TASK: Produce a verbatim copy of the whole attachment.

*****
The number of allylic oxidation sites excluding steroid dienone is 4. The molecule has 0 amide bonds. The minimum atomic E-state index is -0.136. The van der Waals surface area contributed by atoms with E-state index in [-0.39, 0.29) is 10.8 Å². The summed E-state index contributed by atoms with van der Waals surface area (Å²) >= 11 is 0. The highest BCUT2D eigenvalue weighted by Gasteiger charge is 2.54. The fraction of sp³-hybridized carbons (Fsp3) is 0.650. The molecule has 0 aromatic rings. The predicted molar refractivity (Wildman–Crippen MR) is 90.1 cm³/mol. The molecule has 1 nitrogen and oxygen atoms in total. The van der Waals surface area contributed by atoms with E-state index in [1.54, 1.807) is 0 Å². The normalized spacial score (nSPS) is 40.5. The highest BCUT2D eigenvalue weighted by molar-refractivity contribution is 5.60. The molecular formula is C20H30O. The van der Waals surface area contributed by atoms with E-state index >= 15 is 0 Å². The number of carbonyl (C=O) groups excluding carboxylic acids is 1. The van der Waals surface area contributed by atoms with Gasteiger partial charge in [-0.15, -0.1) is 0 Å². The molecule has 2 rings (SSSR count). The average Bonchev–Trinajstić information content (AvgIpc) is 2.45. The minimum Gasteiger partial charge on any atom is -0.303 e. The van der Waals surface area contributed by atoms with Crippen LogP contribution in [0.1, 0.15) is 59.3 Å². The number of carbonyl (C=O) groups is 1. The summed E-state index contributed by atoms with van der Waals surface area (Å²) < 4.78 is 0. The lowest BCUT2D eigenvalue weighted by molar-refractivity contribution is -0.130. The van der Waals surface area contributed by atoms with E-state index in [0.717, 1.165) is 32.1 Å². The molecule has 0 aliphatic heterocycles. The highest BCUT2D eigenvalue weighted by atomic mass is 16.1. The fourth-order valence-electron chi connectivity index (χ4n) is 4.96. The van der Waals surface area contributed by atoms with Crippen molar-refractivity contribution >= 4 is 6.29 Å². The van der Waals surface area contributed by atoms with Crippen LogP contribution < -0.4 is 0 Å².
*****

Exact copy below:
The number of allylic oxidation sites excluding steroid dienone is 4. The molecule has 0 amide bonds. The minimum atomic E-state index is -0.136. The van der Waals surface area contributed by atoms with E-state index in [-0.39, 0.29) is 10.8 Å². The summed E-state index contributed by atoms with van der Waals surface area (Å²) >= 11 is 0. The highest BCUT2D eigenvalue weighted by Gasteiger charge is 2.54. The fraction of sp³-hybridized carbons (Fsp3) is 0.650. The molecule has 0 aromatic rings. The predicted molar refractivity (Wildman–Crippen MR) is 90.1 cm³/mol. The molecule has 1 nitrogen and oxygen atoms in total. The van der Waals surface area contributed by atoms with E-state index in [1.54, 1.807) is 0 Å². The normalized spacial score (nSPS) is 40.5. The highest BCUT2D eigenvalue weighted by molar-refractivity contribution is 5.60. The molecular formula is C20H30O. The van der Waals surface area contributed by atoms with E-state index >= 15 is 0 Å². The number of carbonyl (C=O) groups excluding carboxylic acids is 1. The van der Waals surface area contributed by atoms with Gasteiger partial charge in [-0.15, -0.1) is 0 Å². The molecule has 2 rings (SSSR count). The average Bonchev–Trinajstić information content (AvgIpc) is 2.45. The minimum Gasteiger partial charge on any atom is -0.303 e. The van der Waals surface area contributed by atoms with Crippen LogP contribution in [0.1, 0.15) is 59.3 Å². The number of carbonyl (C=O) groups is 1. The summed E-state index contributed by atoms with van der Waals surface area (Å²) < 4.78 is 0. The lowest BCUT2D eigenvalue weighted by molar-refractivity contribution is -0.130. The van der Waals surface area contributed by atoms with E-state index in [0.717, 1.165) is 32.1 Å². The molecule has 0 aliphatic heterocycles. The highest BCUT2D eigenvalue weighted by atomic mass is 16.1. The fourth-order valence-electron chi connectivity index (χ4n) is 4.96. The van der Waals surface area contributed by atoms with Crippen molar-refractivity contribution >= 4 is 6.29 Å². The van der Waals surface area contributed by atoms with Crippen LogP contribution < -0.4 is 0 Å².